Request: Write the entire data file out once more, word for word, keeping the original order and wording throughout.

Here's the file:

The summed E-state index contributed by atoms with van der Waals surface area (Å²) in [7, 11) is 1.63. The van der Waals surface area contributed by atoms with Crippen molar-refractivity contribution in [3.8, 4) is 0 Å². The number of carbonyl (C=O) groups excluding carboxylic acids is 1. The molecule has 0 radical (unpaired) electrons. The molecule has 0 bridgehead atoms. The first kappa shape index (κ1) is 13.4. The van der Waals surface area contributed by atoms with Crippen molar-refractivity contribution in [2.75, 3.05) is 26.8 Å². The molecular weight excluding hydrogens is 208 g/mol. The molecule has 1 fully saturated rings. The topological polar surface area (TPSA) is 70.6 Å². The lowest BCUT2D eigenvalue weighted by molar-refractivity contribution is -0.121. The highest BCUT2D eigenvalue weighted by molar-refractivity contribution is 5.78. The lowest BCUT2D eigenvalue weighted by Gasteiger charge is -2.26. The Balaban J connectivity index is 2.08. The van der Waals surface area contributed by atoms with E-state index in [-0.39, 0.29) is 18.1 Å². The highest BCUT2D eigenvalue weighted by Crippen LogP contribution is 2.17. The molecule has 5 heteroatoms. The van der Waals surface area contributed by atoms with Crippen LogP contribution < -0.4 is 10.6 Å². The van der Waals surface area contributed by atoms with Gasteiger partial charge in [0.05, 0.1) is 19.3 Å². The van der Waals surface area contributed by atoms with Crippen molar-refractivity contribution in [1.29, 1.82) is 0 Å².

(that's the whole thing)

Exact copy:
The summed E-state index contributed by atoms with van der Waals surface area (Å²) in [7, 11) is 1.63. The van der Waals surface area contributed by atoms with Crippen molar-refractivity contribution in [3.8, 4) is 0 Å². The number of carbonyl (C=O) groups excluding carboxylic acids is 1. The molecule has 0 radical (unpaired) electrons. The molecule has 0 bridgehead atoms. The first kappa shape index (κ1) is 13.4. The van der Waals surface area contributed by atoms with Crippen molar-refractivity contribution in [2.75, 3.05) is 26.8 Å². The molecular weight excluding hydrogens is 208 g/mol. The molecule has 1 fully saturated rings. The topological polar surface area (TPSA) is 70.6 Å². The lowest BCUT2D eigenvalue weighted by molar-refractivity contribution is -0.121. The highest BCUT2D eigenvalue weighted by molar-refractivity contribution is 5.78. The lowest BCUT2D eigenvalue weighted by Gasteiger charge is -2.26. The Balaban J connectivity index is 2.08. The van der Waals surface area contributed by atoms with E-state index in [-0.39, 0.29) is 18.1 Å². The highest BCUT2D eigenvalue weighted by Crippen LogP contribution is 2.17. The molecule has 5 heteroatoms. The van der Waals surface area contributed by atoms with Crippen LogP contribution < -0.4 is 10.6 Å². The van der Waals surface area contributed by atoms with Gasteiger partial charge in [0.05, 0.1) is 19.3 Å². The van der Waals surface area contributed by atoms with Crippen molar-refractivity contribution in [1.29, 1.82) is 0 Å².